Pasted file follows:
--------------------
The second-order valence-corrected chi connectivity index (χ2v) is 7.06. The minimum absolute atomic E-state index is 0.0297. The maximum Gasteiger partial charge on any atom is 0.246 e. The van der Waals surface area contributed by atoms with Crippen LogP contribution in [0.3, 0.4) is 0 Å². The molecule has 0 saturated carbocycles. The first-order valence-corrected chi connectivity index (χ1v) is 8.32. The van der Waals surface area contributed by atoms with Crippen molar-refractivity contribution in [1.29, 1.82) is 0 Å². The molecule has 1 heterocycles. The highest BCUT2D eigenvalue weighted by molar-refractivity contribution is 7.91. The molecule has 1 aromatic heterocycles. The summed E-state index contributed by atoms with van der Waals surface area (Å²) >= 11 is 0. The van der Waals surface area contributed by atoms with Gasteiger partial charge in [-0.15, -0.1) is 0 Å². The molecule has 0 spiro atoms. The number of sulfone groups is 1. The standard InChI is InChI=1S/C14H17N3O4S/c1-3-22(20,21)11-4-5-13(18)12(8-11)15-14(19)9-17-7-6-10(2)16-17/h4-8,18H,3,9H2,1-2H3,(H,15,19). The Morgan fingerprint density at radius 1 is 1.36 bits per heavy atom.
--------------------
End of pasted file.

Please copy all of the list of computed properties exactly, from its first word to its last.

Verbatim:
The second-order valence-corrected chi connectivity index (χ2v) is 7.06. The minimum absolute atomic E-state index is 0.0297. The maximum Gasteiger partial charge on any atom is 0.246 e. The van der Waals surface area contributed by atoms with Crippen LogP contribution in [0.3, 0.4) is 0 Å². The molecule has 0 saturated carbocycles. The first-order valence-corrected chi connectivity index (χ1v) is 8.32. The van der Waals surface area contributed by atoms with Crippen molar-refractivity contribution in [1.29, 1.82) is 0 Å². The molecule has 1 heterocycles. The highest BCUT2D eigenvalue weighted by molar-refractivity contribution is 7.91. The molecule has 1 aromatic heterocycles. The summed E-state index contributed by atoms with van der Waals surface area (Å²) >= 11 is 0. The van der Waals surface area contributed by atoms with Gasteiger partial charge in [-0.15, -0.1) is 0 Å². The molecule has 0 spiro atoms. The number of sulfone groups is 1. The standard InChI is InChI=1S/C14H17N3O4S/c1-3-22(20,21)11-4-5-13(18)12(8-11)15-14(19)9-17-7-6-10(2)16-17/h4-8,18H,3,9H2,1-2H3,(H,15,19). The Morgan fingerprint density at radius 1 is 1.36 bits per heavy atom.